The first piece of relevant legislation introduced this year is the Countering Russian Hostilities Act of 2017 (S.94).  It was submitted by Senator Benjamin Cardin (D-MD) and cosponsored by a bipartisan group of nine colleagues. It proposes comprehensive sanctions legislation on Russia for their cyber intrusions, aggression, and destabilizing activities in the U.S. and around the world.  Please see the official press release for more information and inspiration for calling your Senators.

EANC appreciates your local efforts to further causes that support Estonian security and European unity.  We are working in a dynamic environment and action on multiple levels could help us achieve our goals.  If you have any questions about what you can do, please contact our Washington, DC Director, Karin Shuey, at karinshueyeanc@gmail.com.

Saturday
Mar042017

Estonian Embassy Bestows Awards at Independence Day Commemoration

The Estonian Embassy in Washington hosted a reception on February 22nd in honor of the 99th anniversary of Estonian independence.  Among those attending were officials, diplomats, and representatives from the State Department, Congress, the Pentagon and the National Security Council. Ambassador Marmei opened the ceremony with greetings from President Kaljulaid.  

The Ambassador bestowed presidential awards on three members of the audience.  Mr. James J. Townsend, Jr. received the Order of the Cross of Terra Mariana, 3rd Class for his contribution to security cooperation.  Mr. Townsend recently retired from his position as Deputy Assistant Secretary of Defense for European NATO Policy.  His work in European and NATO policy began around 1990 and was instrumental in the ascension of the Baltic nations into NATO membership.  He expressed deep appreciation for his recognition as an ardent supporter and good friend of Estonia.Ambassador Marmei presents award to Mr. Townsend (photo courtesy of Estonian Embassy)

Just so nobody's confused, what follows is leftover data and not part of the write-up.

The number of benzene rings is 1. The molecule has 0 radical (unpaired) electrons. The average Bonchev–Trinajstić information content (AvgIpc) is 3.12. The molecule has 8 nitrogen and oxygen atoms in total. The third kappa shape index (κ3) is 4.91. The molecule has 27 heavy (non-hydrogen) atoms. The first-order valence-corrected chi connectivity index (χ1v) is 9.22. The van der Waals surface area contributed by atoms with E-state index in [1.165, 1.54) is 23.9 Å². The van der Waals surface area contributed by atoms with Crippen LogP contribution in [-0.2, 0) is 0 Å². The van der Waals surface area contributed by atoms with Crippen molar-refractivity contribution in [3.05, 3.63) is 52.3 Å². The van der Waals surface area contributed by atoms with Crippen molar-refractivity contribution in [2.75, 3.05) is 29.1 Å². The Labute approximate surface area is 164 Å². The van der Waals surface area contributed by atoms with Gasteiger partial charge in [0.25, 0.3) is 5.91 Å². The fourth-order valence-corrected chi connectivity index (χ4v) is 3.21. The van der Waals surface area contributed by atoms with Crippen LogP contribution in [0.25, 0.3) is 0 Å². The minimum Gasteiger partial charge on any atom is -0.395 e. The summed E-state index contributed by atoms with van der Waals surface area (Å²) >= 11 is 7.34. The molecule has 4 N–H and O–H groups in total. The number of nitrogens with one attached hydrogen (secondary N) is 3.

Mr. Alexander Russell Vershbow was awarded the Order of the Cross of Terra Mariana, 2nd Class to recognize his work to enhance security cooperation.  Mr. Vershbow was the U.S. Ambassador to NATO from 1998 to 2001, then served as the U.S. Ambassador to the Russian Federation from 2001 to 2005.  In 2009, he was appointed as the Assistant Secretary of Defense for International Security Affairs, where he was responsible, among other things, for U.S. policy toward NATO, including supporting the continuing evolution of Estonia from new member to solid ally.  His career in European policy began in 1994 when he directed European Affairs at the National Security Council.

The citizen diplomacy award went to an Estonian-American in the Northern Virginia community, Mr. Tanel Beeren.  He was recognized for his contribution to promotion of Estonian culture in the Washington region.

The ceremony underlined the significance of players behind the scenes who don’t always get recognized for getting the important work done.  It also looked ahead to Estonia’s 100th anniversary of independence next year with gratitude and optimism for continued success and cooperation.